eARC Book Review: Time in a Bottle by Kathleen D. Tresemer 

Time in a Bottle

Goodreads Synopsis

Beth Frye wants what we all want: to be accepted, maybe even cool. But high school’s tough for a music geek.
Things start looking up when she discovers vodka. It gives her cool friends, a gorgeous guy, and the chance to perform in NYC: all her dreams are coming true.
But, as her drinking addiction gets worse, things get complicated. She ends up in the hospital, someone is stalking her, twin brother Teddy’s trying to fix her, and that cop keeps hanging around.
Get some help? No thanks. Beth just wants what she wants, when she wants it!
The book includes helpful resources and discussion questions.


I received this book from the publisher on NetGalley in exchange for an honest review.

Trigger Warnings: Underage drinking, Assault, Rape, Being drugged, Underage Sex, Rehabilitation, Relapses, Near-death experiences, Attempted murder.

**When a book is not categorised as Fantasy that automatically includes the more dangerous and scary stuff…all Trigger Warnings apply.

When I requested this book, I had no idea that it was going to be focused on such heavy topics. Apart from the alcoholism…but that was in the synopsis. I feel like this book was so much more than what we were promised and that it encompassed everything. Nothing was sugar-coated.

Beth and Teddy are twins, brother and sister, and they have a system that they work with. Beth needs help and Teddy’s there, rushing in, ready to save the day. This works, until it doesn’t anymore. Beth enters this spiral that leads her further down a hole and she can’t pull herself back out mainly because she doesn’t realise how deep in she’s fallen.

I’ll admit that at the beginning, I didn’t like Beth. There was no love lost there and I wondered if I should even feel sorry for her. Her attitude was not something that I was a fan of. She was extremely rude and bitchy and didn’t regarded anyone’s feelings in any way, shape or form. She barely cared about herself. This story was told from two sides, Beth and Teddy’s. I liked that we saw how she thought nothing was wrong, and then through Teddy’s eyes, you saw how things were slowly falling apart.

I feel that this book greatly showcased what substance abusers do to their loved ones. Maybe it’s not on purpose, but who’s behind them? Either trying to help or unknowingly making things worse. Something I read a while ago talked about funerals and about how they’re not for the person who died, they’re for the family and people they left behind. To help them cope. To give them some sense of peace. I think it’s similar for the people in this book. What they do, or what happens to them, doesn’t just affect them only.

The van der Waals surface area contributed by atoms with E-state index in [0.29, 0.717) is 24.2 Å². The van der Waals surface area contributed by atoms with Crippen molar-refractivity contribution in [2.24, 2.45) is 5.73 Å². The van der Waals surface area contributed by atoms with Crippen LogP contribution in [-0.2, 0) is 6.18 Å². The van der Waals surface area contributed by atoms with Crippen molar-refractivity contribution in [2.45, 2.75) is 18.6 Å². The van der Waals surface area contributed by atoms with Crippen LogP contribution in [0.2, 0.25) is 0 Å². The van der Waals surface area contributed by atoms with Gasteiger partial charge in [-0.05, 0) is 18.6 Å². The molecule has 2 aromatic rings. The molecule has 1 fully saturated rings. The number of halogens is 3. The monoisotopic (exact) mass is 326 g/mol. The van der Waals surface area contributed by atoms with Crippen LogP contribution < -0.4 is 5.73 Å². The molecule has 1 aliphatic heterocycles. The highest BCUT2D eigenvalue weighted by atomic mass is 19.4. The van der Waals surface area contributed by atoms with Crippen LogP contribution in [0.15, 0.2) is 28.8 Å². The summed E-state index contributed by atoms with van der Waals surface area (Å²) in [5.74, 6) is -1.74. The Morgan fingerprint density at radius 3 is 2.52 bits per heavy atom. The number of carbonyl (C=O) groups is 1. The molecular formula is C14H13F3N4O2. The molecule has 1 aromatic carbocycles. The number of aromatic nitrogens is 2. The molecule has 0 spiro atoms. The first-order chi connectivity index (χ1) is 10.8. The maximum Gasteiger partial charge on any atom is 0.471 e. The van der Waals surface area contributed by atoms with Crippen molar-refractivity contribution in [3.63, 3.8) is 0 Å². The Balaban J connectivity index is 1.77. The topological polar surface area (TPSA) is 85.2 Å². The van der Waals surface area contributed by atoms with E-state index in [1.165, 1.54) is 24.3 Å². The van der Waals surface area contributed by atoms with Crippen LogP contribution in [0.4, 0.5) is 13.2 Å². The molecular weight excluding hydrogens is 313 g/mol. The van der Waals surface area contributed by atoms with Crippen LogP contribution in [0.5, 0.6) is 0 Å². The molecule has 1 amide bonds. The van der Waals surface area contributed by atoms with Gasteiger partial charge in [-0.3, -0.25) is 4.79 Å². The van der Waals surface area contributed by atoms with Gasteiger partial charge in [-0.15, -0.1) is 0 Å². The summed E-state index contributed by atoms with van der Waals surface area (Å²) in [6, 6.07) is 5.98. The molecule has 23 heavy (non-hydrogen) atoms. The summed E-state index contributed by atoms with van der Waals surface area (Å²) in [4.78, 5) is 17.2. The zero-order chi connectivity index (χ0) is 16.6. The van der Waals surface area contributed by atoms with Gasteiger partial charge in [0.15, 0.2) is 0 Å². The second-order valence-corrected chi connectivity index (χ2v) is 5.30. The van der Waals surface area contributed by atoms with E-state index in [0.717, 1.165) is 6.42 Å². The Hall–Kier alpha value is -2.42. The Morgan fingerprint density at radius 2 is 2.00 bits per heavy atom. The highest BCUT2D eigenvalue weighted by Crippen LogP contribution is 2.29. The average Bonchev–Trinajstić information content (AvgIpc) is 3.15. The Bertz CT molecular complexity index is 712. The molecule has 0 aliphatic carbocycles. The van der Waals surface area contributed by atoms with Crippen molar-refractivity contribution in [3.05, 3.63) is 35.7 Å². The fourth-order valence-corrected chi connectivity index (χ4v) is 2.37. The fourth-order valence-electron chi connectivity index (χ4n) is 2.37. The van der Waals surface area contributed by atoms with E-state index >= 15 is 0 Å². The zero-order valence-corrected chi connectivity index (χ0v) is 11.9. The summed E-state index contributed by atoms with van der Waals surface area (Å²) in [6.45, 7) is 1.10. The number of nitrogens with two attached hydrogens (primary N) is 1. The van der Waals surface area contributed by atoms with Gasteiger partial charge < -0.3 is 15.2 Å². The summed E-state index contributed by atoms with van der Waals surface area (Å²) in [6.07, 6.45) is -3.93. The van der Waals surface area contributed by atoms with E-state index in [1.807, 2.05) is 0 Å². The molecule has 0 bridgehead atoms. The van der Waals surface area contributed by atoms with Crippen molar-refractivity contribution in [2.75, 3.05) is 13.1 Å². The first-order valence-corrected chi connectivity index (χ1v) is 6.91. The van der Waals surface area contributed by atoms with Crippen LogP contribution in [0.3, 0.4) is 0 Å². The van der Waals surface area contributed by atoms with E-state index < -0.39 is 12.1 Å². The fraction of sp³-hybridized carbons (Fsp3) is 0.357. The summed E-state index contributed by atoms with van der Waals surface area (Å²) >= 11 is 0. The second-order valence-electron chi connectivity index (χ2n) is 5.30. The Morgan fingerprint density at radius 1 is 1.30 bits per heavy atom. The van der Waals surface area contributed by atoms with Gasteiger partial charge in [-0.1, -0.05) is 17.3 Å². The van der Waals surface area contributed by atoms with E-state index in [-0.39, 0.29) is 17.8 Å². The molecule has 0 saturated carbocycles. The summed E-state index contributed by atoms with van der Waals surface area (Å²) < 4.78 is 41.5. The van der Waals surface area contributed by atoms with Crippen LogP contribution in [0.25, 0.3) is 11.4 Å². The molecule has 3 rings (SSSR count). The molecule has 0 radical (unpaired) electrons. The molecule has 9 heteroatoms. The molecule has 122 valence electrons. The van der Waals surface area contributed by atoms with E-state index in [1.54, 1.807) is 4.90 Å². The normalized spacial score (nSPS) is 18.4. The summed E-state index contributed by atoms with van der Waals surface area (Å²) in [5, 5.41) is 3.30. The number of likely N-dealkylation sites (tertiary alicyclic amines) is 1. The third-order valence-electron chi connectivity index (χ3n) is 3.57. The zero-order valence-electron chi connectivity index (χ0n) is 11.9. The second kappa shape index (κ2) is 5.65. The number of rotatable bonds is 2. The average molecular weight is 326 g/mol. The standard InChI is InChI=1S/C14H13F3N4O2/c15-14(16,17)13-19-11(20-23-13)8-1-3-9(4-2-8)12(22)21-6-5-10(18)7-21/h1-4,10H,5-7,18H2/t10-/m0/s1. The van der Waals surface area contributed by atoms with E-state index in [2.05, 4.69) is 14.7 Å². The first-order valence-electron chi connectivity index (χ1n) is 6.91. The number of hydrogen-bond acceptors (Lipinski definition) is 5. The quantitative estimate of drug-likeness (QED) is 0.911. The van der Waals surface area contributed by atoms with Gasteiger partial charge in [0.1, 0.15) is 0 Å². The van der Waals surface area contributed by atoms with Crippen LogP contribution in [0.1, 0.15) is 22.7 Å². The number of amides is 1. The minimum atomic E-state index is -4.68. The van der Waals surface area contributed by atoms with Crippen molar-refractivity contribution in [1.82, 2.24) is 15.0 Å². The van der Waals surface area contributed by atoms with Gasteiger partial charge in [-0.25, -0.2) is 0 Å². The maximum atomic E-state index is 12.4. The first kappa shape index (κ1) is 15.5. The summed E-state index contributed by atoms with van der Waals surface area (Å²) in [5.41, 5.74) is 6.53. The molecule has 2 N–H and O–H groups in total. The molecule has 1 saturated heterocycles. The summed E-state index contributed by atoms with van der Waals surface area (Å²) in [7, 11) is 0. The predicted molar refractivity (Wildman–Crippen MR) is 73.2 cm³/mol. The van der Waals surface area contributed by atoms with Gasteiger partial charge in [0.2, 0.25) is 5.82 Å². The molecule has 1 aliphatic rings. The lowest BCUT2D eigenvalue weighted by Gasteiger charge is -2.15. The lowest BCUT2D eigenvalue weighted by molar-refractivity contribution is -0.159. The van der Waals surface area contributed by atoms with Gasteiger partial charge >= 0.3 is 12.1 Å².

I was shocked the further I got into this book because as I said, I wasn’t expecting it to be so heavy. Would I have still read it knowing what it entailed? Honestly I don’t know. This is why Trigger Warnings are important. I think they would’ve played a part in my choice.

I’ve had this book sitting in my Kindle App for months and I was reluctant to read it. I forgot why I had requested it and I didn’t see the sense in reading it. I do think that the stuff mentioned in this book is very important and it could help a lot of people out there, so there is a silver lining to all this. Sort of.

I do like the way the author went about this book. Nothing seemed too forced and everything was done in stages. I liked that the book was separated in parts by why of months. It helped with keeping track of the time frame. At the start of each part, the author included a quote that related well to what was going on in the story at the time.

I try to stay away from books like this only because I never know how to feel when I’m done with them. I have to admit that realistic stories of this kind are way too scary for me to frequent.

I did really like the book though. My lower rating is because of the lack of overall warning of what this book contained and the fact that the book was on the shorter side but had chapters that were 2 pages long. That’s a bit of a peeve for me so I wasn’t a fan. Really great style from the author and I think she covered just about everything.

Read: 18 May 2017
Rating: ★★★.5

Publication Date: 19 June 2016
Publisher: Soul Fire PRess
Link to Author’s Goodreads Page: Kathleen D. Tresemer

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eARC Book Review: This Is What a Librarian Looks Like: A Celebration of Libraries, Communications, and Access to Information by Kyle Cassidy

This Is What a Librarian Looks Like: A Celebration of Libraries, Communities, and Access to Information

Goodreads Synopsis

In 2014, author and photographer Kyle Cassidy published a photo essay on Slate.com called “This is What A Librarian Looks Like,” a montage of portraits and a tribute to librarians. Since then, Cassidy has made it his mission to remind us of how essential librarians and libraries are to our communities. His subjects are men and women of all ages, backgrounds, and personal style-from pink hair and leather jackets to button-downs and blazers. In short, not necessarily what one thinks a librarian looks like. The nearly 220 librarians photographed also share their personal thoughts on what it means to be a librarian. This is What A Librarian Looks Like also includes original essay by some of our most beloved writers, journalists, and commentators including Neil Gaiman, George R.R. Martin, Nancy Pearl, Cory Doctorow, Paula Poundstone, Amanda Palmer, Peter Sagal, Jeff VanderMeer, John Scalzi, Sara Farizan, Amy Dickinson, and others. Cassidy also profiles a handful of especially influential librarians and libraries.